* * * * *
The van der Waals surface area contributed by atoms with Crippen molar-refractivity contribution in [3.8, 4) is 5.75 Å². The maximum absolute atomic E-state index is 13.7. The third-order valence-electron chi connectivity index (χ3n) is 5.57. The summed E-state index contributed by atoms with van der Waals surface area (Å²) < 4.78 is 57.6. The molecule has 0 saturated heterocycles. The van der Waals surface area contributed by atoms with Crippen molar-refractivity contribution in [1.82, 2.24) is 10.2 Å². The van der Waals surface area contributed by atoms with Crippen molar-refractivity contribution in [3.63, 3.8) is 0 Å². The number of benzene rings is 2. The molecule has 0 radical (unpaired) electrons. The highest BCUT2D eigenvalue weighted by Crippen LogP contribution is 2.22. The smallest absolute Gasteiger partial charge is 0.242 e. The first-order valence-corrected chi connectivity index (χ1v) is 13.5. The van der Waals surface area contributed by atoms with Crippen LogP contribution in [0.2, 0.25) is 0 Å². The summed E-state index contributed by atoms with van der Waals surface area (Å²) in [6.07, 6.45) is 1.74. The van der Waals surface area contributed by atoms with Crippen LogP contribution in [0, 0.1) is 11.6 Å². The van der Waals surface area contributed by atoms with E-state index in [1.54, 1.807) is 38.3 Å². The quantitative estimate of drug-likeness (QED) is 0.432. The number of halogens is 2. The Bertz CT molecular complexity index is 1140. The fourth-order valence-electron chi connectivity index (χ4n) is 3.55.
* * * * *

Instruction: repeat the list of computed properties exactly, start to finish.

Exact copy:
The van der Waals surface area contributed by atoms with Crippen molar-refractivity contribution in [3.8, 4) is 5.75 Å². The maximum absolute atomic E-state index is 13.7. The third-order valence-electron chi connectivity index (χ3n) is 5.57. The summed E-state index contributed by atoms with van der Waals surface area (Å²) < 4.78 is 57.6. The molecule has 0 saturated heterocycles. The van der Waals surface area contributed by atoms with Crippen molar-refractivity contribution in [1.82, 2.24) is 10.2 Å². The van der Waals surface area contributed by atoms with Crippen molar-refractivity contribution in [3.63, 3.8) is 0 Å². The number of benzene rings is 2. The molecule has 0 radical (unpaired) electrons. The highest BCUT2D eigenvalue weighted by Crippen LogP contribution is 2.22. The smallest absolute Gasteiger partial charge is 0.242 e. The first-order valence-corrected chi connectivity index (χ1v) is 13.5. The van der Waals surface area contributed by atoms with Crippen LogP contribution in [0.2, 0.25) is 0 Å². The summed E-state index contributed by atoms with van der Waals surface area (Å²) in [6.07, 6.45) is 1.74. The van der Waals surface area contributed by atoms with Crippen LogP contribution in [0, 0.1) is 11.6 Å². The van der Waals surface area contributed by atoms with E-state index in [1.54, 1.807) is 38.3 Å². The quantitative estimate of drug-likeness (QED) is 0.432. The number of halogens is 2. The Bertz CT molecular complexity index is 1140. The fourth-order valence-electron chi connectivity index (χ4n) is 3.55.